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Winning praise in Beijing’s vast propaganda machinery, the Trudeau government waited until 80 other countries had severely restricted flights originating in China before foreign arrivals at Canada’s airports were finally shut down, almost entirely, on March 16, 2020.

That’s the prologue. Here’s where we’re at now.

After mass protests against the state’s cruel and ineffective system of lockdowns, its ubiquitous surveillance and checkpoints and hastily constructed quarantine camps, Beijing announced it would generously relax its failed “Zero-COVID” strategy three weeks ago. On Christmas Day, after official counts claimed only a handful of deaths in Beijing while morgues and crematoria were stacked with corpses, Beijing announced it would stop publishing daily COVID-19 case numbers entirely. Nobody believed them anyway, not even the WHO.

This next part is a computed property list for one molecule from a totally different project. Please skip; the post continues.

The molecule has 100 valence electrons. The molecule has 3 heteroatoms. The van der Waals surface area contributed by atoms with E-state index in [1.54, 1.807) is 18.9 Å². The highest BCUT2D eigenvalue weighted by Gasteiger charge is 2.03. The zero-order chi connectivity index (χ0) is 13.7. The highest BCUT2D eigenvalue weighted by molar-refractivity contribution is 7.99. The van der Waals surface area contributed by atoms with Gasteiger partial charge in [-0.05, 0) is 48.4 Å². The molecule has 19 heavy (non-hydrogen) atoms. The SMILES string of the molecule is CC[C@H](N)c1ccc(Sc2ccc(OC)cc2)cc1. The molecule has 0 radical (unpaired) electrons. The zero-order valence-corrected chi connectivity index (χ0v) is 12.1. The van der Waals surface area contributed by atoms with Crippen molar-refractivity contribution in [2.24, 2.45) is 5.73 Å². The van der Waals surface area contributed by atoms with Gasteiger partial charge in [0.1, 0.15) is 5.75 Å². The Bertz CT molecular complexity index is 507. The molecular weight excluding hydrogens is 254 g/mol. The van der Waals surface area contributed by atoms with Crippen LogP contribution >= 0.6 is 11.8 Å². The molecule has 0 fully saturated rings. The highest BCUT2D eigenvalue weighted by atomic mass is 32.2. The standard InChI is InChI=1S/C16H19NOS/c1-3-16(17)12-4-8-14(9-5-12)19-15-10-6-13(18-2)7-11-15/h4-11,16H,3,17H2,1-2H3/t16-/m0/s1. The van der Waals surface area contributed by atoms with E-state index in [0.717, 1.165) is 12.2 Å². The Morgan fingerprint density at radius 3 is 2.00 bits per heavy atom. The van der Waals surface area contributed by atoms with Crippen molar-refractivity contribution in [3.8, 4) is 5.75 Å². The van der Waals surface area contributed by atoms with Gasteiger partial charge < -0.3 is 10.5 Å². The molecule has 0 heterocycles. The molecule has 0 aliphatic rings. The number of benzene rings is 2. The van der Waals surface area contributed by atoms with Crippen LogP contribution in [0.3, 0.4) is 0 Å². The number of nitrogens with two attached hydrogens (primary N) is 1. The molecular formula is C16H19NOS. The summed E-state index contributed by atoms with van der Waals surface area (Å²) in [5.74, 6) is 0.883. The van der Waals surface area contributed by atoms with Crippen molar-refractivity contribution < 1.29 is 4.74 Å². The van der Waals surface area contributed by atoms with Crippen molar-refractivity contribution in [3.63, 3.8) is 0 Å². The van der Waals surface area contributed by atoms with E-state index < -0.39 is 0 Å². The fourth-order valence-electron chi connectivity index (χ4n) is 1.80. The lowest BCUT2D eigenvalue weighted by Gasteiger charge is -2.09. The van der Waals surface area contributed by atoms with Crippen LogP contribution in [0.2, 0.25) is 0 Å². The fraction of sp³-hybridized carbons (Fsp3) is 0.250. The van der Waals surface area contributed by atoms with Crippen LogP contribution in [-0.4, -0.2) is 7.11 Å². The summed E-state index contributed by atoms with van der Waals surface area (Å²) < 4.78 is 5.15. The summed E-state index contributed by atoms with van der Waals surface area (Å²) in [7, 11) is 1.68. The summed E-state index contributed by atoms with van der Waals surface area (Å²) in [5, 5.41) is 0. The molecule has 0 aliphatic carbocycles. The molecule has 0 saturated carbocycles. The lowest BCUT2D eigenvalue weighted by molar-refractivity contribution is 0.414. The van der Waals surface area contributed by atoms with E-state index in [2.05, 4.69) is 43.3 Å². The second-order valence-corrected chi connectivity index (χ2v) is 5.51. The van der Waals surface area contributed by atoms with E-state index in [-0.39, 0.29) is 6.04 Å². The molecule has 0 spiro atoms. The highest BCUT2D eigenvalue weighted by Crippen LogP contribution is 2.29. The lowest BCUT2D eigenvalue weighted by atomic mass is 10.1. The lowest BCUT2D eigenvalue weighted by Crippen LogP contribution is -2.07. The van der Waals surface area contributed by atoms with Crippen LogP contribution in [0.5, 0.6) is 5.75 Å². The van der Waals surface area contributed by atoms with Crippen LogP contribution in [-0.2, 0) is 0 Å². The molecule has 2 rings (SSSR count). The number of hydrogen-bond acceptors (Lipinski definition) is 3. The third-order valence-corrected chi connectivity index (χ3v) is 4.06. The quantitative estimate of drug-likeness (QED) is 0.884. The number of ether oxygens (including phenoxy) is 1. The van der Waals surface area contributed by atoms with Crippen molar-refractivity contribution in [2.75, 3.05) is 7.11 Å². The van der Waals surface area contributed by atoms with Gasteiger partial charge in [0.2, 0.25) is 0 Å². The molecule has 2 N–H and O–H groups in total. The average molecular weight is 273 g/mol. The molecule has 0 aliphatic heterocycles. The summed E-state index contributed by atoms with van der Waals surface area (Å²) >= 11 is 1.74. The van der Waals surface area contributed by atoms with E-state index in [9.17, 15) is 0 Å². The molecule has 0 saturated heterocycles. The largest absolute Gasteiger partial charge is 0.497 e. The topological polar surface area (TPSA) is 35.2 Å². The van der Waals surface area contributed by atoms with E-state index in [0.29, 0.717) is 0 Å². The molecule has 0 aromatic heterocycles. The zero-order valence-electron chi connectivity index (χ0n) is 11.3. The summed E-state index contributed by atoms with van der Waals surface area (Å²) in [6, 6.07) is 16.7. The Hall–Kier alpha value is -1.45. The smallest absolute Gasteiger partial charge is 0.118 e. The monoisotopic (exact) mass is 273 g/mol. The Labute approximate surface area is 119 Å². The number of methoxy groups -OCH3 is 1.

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During the first three weeks of this month, China’s National Health Commission had publicly reported 62,592 new symptomatic COVID cases. According to Bloomberg News and the Financial Times, a deputy director of China’s Centre for Disease Control and Prevention disclosed in an internal health briefing on Dec. 23 that the true number was closer to 250 million new infections during those same three weeks. Some epidemiologists say between 1.3 million and 2.1 million Chinese people will likely die from the virus in the coming weeks and months.

Beijing’s COVID containment strategy was crippled by a catastrophic failure to vaccinate the elderly and by leader Xi Jinping’s refusal to accept “western” mRNA vaccines. It’s been variously estimated that China’s current surge of infections involves about one million cases every day, and 5,000 deaths daily.